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N2 - OBJECTIVE: In selected hypertensive subjects, cardiovascular adaptation to warm environments may be inadequate or even harmful: heating associated to mudpack therapy may cause unexpected hypotension. How different antihypertensive drugs may affect the cardiovascular response to mudpack therapy is poorly studied. AIMS: To evaluate the effects of β-blockers and angiotensin II receptor antagonists/ACE inhibitors on the acute cardiovascular adaptation to mudpack treatment in SPA in elderly hypertensive patients. PATIENTS AND METHODS: Thirty-one elderly subjects were divided in normotensive subjects (N; n=10) and hypertensive patients treated with ACE-inhibitors/Angiotensin II receptor antagonists (HTA; n=12) or with selective β1-blockers (HTB; n=9). Systolic (SBP) and diastolic (DBP) blood pressure were continuously recorded (10 min) in supine position, immediately before and during mudpack treatment (40°C). Heart rate (HR), stroke volume (SV), cardiac output (CO) and total peripheral resistance (TPR) were assessed. RESULTS: During mudpack treatment SBP did not significantly change in both HTA and N groups (132±11 and 112±13 mmHg, respectively), but significantly decreased in HTB (111±18 mmHg, p <0.01 vs baseline) patients. HR increased in all groups (HTA: 72±10 bpm; HTB: 65±6 bpm; N: 70±10 bpm; p <0.01 vs baseline). A significant reduction (p <0.01 vs baseline) in SV and CO occurred in HTB, but not in HTA and N groups. TPR significantly increased in HTB.. (1335±464 dyn s cm-5, p <0.01 vs baseline) but.. not in HTA and N subjects (1389±385 dyn s cm-5.. and 1245±323 dyn s cm-5, respectively). CONCLUSIONS: Mud treatment did not cause relevant haemodynamic changes in normoten-sive and HTA-treated hypertensive subjects. Conversely, β-blocking treatment apparently limited the cardiovascular adaptation to thermic stress, through a possible reduction in myocar-dial contractility, thereby, causing a significant decrease, although not dangerous, in systolic blood pressure.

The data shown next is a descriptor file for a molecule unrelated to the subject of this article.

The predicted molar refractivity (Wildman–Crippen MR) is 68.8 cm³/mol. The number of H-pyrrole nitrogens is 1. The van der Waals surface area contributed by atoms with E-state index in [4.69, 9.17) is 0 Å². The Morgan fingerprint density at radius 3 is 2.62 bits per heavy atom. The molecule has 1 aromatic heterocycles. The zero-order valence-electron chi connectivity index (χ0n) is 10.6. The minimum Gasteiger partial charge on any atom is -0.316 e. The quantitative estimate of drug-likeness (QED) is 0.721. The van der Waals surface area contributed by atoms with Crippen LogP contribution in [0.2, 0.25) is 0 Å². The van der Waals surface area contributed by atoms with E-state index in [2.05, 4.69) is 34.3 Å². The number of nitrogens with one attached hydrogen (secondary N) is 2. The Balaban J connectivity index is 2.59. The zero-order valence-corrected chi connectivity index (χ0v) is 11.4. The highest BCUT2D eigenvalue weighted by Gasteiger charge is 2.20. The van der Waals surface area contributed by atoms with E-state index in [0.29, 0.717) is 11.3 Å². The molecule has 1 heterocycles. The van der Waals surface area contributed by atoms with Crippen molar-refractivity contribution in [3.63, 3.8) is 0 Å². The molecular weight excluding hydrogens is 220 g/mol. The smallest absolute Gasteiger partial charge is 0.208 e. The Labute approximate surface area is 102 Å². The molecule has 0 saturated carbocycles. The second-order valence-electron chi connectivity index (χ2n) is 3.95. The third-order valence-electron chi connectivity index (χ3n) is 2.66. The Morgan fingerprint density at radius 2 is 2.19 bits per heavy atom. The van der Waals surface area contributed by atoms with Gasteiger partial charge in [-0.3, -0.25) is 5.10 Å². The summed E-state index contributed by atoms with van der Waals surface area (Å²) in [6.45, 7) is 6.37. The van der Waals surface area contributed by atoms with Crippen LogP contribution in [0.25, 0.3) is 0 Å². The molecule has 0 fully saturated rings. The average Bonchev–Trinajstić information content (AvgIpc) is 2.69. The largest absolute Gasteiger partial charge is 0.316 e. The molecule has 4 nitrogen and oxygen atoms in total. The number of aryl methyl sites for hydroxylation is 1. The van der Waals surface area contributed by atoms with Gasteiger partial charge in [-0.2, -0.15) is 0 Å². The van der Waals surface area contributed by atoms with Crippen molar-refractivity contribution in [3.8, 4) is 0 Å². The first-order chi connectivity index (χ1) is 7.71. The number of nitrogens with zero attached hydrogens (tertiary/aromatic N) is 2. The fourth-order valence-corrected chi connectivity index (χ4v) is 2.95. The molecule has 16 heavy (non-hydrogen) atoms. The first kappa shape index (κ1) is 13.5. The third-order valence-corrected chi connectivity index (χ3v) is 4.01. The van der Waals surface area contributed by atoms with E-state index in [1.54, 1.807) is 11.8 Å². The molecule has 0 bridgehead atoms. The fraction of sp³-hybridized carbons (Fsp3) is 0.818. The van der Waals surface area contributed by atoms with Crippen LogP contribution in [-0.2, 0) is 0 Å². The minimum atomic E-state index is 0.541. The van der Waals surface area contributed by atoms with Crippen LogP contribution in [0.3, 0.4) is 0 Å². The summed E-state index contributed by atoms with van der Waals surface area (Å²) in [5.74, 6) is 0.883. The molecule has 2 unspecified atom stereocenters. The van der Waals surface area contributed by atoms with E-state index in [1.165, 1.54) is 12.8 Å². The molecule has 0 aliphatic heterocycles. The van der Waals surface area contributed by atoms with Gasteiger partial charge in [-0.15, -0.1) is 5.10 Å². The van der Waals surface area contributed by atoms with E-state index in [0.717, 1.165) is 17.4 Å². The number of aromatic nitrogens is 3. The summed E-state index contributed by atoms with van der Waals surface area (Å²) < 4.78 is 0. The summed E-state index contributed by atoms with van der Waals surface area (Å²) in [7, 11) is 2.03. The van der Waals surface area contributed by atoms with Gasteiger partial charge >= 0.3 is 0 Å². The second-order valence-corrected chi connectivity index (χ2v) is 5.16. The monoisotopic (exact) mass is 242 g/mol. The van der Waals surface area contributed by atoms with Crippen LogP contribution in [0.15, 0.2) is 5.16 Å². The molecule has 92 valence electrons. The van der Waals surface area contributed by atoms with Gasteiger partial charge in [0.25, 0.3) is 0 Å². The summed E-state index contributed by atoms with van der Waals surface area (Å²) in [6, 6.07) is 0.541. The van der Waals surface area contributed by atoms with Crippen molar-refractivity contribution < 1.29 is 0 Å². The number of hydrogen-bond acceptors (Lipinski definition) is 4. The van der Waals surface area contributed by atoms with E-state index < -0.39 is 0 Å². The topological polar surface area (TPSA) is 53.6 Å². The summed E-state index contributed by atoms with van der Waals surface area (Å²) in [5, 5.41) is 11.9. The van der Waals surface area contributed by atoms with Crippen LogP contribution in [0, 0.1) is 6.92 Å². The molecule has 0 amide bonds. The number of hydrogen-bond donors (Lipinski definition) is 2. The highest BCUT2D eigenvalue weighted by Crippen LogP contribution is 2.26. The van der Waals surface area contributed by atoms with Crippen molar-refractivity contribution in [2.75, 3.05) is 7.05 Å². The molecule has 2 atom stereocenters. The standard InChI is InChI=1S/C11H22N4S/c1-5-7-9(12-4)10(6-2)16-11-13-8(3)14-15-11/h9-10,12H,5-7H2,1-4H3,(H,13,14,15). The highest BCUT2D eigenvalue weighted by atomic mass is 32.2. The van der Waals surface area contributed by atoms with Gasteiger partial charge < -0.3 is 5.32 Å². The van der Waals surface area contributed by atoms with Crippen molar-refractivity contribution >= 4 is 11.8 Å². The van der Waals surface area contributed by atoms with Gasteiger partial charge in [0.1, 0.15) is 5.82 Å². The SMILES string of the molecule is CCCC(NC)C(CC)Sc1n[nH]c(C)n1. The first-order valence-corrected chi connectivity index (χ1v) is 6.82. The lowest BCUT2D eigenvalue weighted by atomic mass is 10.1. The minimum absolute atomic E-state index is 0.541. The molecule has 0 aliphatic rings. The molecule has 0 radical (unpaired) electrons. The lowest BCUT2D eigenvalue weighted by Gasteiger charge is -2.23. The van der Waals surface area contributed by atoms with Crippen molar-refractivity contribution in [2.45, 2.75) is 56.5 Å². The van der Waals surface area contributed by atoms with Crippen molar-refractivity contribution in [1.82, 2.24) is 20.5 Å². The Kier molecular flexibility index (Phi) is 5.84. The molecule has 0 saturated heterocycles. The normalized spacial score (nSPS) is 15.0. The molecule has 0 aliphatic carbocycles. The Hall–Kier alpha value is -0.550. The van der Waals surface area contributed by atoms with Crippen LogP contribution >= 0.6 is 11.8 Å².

AB - OBJECTIVE: In selected hypertensive subjects, cardiovascular adaptation to warm environments may be inadequate or even harmful: heating associated to mudpack therapy may cause unexpected hypotension. How different antihypertensive drugs may affect the cardiovascular response to mudpack therapy is poorly studied. AIMS: To evaluate the effects of β-blockers and angiotensin II receptor antagonists/ACE inhibitors on the acute cardiovascular adaptation to mudpack treatment in SPA in elderly hypertensive patients. PATIENTS AND METHODS: Thirty-one elderly subjects were divided in normotensive subjects (N; n=10) and hypertensive patients treated with ACE-inhibitors/Angiotensin II receptor antagonists (HTA; n=12) or with selective β1-blockers (HTB; n=9). Systolic (SBP) and diastolic (DBP) blood pressure were continuously recorded (10 min) in supine position, immediately before and during mudpack treatment (40°C). Heart rate (HR), stroke volume (SV), cardiac output (CO) and total peripheral resistance (TPR) were assessed. RESULTS: During mudpack treatment SBP did not significantly change in both HTA and N groups (132±11 and 112±13 mmHg, respectively), but significantly decreased in HTB (111±18 mmHg, p <0.01 vs baseline) patients. HR increased in all groups (HTA: 72±10 bpm; HTB: 65±6 bpm; N: 70±10 bpm; p <0.01 vs baseline). A significant reduction (p <0.01 vs baseline) in SV and CO occurred in HTB, but not in HTA and N groups. TPR significantly increased in HTB.. (1335±464 dyn s cm-5, p <0.01 vs baseline) but.. not in HTA and N subjects (1389±385 dyn s cm-5.. and 1245±323 dyn s cm-5, respectively). CONCLUSIONS: Mud treatment did not cause relevant haemodynamic changes in normoten-sive and HTA-treated hypertensive subjects. Conversely, β-blocking treatment apparently limited the cardiovascular adaptation to thermic stress, through a possible reduction in myocar-dial contractility, thereby, causing a significant decrease, although not dangerous, in systolic blood pressure.